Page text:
a resistor wherein:
one side of said resistor is connected to the Q output of said B flip-flop,
a power supply,
a capacitor wherein:
the first side of said capacitor is connected to the other side of said resistor and the reset of said B flip-flop,
the second side of said capacitor is connected to the return of said power supply,
a light wherein:
one side of said light is connected to the Q output of said B flip-flop,
the other side of said light is connected to the return of said power supply,
wherein said tension loss/frequency comparison device provides a convenient way of determining the identity of two independent frequencies.
2. A Tension Loss/Frequency Comparison Device whereby the tension, and loss of tension, of a tightly strung apparatus, such as a tennis racket, from a previously known tension, may be determined by comparing the fundamental frequency of said apparatus to an audible frequency generated by said tension loss/frequency comparison device, comprising:
an accelerometer,
said accelerometer being capable of transducing an audible tone to an electrical signal,
an amplifier wherein:
the input of said amplifier is connected to the output of said accelerometer,
means for generating a signal,
an A flip-flop wherein:
the clock input of said A flip-flop is connected to the output of said amplifier,
an A counter wherein:
the clock input of said A counter is connected to the output of said means for generating a signal,
an A gate wherein:
the first input of said A gate is connected to the Qo output of said A counter,
the second input of said A gate is connected to the Qx output of said A counter.
a B gate wherein:
the input of said B gate is connected to the output of said A gate,
the output of said B gate is connected to the reset of said A flip-flop,
a B counter wherein:
the clock of said B counter is connected to the output of said amplifier,
the reset of said B counter is connected to the reset of said A counter and the Q output of said A flip-flop,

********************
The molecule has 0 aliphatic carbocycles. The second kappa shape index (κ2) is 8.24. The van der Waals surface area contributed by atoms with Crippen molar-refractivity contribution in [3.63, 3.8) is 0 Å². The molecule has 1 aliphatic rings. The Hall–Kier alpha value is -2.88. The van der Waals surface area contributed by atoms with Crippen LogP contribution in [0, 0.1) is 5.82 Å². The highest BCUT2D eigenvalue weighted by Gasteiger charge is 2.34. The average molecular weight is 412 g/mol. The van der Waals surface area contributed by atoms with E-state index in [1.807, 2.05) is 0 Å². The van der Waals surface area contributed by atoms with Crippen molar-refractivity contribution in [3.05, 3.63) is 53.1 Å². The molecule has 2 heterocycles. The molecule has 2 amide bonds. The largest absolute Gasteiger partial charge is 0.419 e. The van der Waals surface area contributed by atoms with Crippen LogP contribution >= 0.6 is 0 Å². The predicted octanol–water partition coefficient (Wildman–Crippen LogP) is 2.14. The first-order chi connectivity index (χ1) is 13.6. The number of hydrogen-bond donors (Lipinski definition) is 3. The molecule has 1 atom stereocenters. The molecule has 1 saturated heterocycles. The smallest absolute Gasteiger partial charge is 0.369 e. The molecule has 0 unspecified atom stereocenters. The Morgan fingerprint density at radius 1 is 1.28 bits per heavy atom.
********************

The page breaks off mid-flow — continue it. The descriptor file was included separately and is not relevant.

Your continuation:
a C gate wherein:
the first input of said C gate is connected to the Qo output of said B counter,
the second input of said C gate is connected to the Qx output of said B counter,
a D gate wherein:
the input of said D gate is connected to the output of said C gate and the enable of said B counter,
a B flip-flop wherein:
the clock of said B flip-flop is connected to the output of said D gate,
the D input of said B flip-flop is connected to the Qx output of said A counter,
a resistor wherein:
one side of said resistor is connected to the Q output of said B flip-flop,
a power supply,
a capacitor wherein:
the first side of said capacitor is connected to the other side of said resistor and the reset of said B flip-flop,
the second side of said capacitor is connected to the return of said power supply,
a light wherein:
one side of said light is connected to the Q output of said B flip-flop,
the other side of said light is connected to the return of said power supply,
wherein said tension loss/frequency comparison device provides a convenient way of determining the identity of two independent frequencies.
3. The Tension Loss/Frequency Comparison Device of claim 2 further including:
a speaker wherein:
a first side of said speaker is connected to the output of said means for generating a signal,
a second other side of said speaker is connected to the return of said power supply.